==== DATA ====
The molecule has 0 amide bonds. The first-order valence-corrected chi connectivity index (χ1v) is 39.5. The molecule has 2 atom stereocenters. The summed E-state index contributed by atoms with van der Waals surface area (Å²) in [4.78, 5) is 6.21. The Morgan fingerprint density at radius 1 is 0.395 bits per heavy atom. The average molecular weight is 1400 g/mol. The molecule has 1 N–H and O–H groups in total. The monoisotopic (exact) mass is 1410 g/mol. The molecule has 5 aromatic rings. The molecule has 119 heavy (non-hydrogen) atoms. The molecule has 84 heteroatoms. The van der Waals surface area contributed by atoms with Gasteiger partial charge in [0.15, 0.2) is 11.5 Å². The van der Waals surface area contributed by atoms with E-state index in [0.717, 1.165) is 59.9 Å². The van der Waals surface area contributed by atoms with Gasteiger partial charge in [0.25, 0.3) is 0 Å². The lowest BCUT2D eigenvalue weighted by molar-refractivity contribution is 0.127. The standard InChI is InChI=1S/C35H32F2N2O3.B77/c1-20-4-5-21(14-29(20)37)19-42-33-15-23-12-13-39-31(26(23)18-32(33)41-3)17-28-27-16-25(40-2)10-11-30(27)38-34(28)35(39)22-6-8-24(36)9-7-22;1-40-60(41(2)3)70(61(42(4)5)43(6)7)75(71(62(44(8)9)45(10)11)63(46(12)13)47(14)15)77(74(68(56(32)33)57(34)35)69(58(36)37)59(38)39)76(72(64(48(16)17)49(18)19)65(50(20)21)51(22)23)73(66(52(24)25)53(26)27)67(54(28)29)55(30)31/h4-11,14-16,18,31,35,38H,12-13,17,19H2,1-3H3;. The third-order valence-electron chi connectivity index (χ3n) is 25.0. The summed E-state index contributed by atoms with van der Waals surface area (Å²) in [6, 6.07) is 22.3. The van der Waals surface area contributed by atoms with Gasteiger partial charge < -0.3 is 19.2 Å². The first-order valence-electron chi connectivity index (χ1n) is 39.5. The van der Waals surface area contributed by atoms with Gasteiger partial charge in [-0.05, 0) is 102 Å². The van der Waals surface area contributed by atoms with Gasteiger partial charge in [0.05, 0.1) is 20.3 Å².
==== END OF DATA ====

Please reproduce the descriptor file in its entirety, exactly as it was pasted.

The molecule has 0 amide bonds. The first-order valence-corrected chi connectivity index (χ1v) is 39.5. The molecule has 2 atom stereocenters. The summed E-state index contributed by atoms with van der Waals surface area (Å²) in [4.78, 5) is 6.21. The Morgan fingerprint density at radius 1 is 0.395 bits per heavy atom. The average molecular weight is 1400 g/mol. The molecule has 1 N–H and O–H groups in total. The monoisotopic (exact) mass is 1410 g/mol. The molecule has 5 aromatic rings. The molecule has 119 heavy (non-hydrogen) atoms. The molecule has 84 heteroatoms. The van der Waals surface area contributed by atoms with Gasteiger partial charge in [0.15, 0.2) is 11.5 Å². The van der Waals surface area contributed by atoms with E-state index in [0.717, 1.165) is 59.9 Å². The van der Waals surface area contributed by atoms with Gasteiger partial charge in [0.25, 0.3) is 0 Å². The lowest BCUT2D eigenvalue weighted by molar-refractivity contribution is 0.127. The standard InChI is InChI=1S/C35H32F2N2O3.B77/c1-20-4-5-21(14-29(20)37)19-42-33-15-23-12-13-39-31(26(23)18-32(33)41-3)17-28-27-16-25(40-2)10-11-30(27)38-34(28)35(39)22-6-8-24(36)9-7-22;1-40-60(41(2)3)70(61(42(4)5)43(6)7)75(71(62(44(8)9)45(10)11)63(46(12)13)47(14)15)77(74(68(56(32)33)57(34)35)69(58(36)37)59(38)39)76(72(64(48(16)17)49(18)19)65(50(20)21)51(22)23)73(66(52(24)25)53(26)27)67(54(28)29)55(30)31/h4-11,14-16,18,31,35,38H,12-13,17,19H2,1-3H3;. The third-order valence-electron chi connectivity index (χ3n) is 25.0. The summed E-state index contributed by atoms with van der Waals surface area (Å²) in [6, 6.07) is 22.3. The van der Waals surface area contributed by atoms with Gasteiger partial charge < -0.3 is 19.2 Å². The first-order valence-electron chi connectivity index (χ1n) is 39.5. The van der Waals surface area contributed by atoms with Gasteiger partial charge in [-0.05, 0) is 102 Å². The van der Waals surface area contributed by atoms with Gasteiger partial charge in [0.05, 0.1) is 20.3 Å².